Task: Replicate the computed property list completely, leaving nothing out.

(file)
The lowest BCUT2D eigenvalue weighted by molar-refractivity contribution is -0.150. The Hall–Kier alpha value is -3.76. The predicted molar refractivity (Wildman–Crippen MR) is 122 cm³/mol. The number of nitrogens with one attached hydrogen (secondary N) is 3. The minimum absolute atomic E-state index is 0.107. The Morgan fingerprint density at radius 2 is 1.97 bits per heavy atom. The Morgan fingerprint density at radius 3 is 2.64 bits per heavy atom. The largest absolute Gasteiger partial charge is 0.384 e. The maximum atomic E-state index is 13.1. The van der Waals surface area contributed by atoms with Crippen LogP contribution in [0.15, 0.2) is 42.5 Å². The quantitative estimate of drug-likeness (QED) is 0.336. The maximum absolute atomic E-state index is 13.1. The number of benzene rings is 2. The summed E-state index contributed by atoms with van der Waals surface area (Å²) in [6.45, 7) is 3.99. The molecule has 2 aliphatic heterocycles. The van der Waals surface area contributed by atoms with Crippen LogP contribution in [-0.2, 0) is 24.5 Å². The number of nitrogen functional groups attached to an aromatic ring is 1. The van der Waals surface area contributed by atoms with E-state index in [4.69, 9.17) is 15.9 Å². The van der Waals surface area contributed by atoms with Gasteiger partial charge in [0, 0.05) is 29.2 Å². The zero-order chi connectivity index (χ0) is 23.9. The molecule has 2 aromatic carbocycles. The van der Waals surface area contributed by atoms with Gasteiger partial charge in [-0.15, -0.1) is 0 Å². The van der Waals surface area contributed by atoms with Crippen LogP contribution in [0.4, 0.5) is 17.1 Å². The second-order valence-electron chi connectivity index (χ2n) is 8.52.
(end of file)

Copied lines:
The lowest BCUT2D eigenvalue weighted by molar-refractivity contribution is -0.150. The Hall–Kier alpha value is -3.76. The predicted molar refractivity (Wildman–Crippen MR) is 122 cm³/mol. The number of nitrogens with one attached hydrogen (secondary N) is 3. The minimum absolute atomic E-state index is 0.107. The Morgan fingerprint density at radius 2 is 1.97 bits per heavy atom. The Morgan fingerprint density at radius 3 is 2.64 bits per heavy atom. The largest absolute Gasteiger partial charge is 0.384 e. The maximum atomic E-state index is 13.1. The van der Waals surface area contributed by atoms with Crippen LogP contribution in [0.15, 0.2) is 42.5 Å². The quantitative estimate of drug-likeness (QED) is 0.336. The maximum absolute atomic E-state index is 13.1. The number of benzene rings is 2. The summed E-state index contributed by atoms with van der Waals surface area (Å²) in [6.45, 7) is 3.99. The molecule has 2 aliphatic heterocycles. The van der Waals surface area contributed by atoms with Crippen LogP contribution in [-0.2, 0) is 24.5 Å². The number of nitrogen functional groups attached to an aromatic ring is 1. The van der Waals surface area contributed by atoms with E-state index in [4.69, 9.17) is 15.9 Å². The van der Waals surface area contributed by atoms with Gasteiger partial charge in [0, 0.05) is 29.2 Å². The zero-order chi connectivity index (χ0) is 23.9. The molecule has 2 aromatic carbocycles. The van der Waals surface area contributed by atoms with Gasteiger partial charge in [-0.15, -0.1) is 0 Å². The van der Waals surface area contributed by atoms with Crippen LogP contribution in [0.4, 0.5) is 17.1 Å². The second-order valence-electron chi connectivity index (χ2n) is 8.52.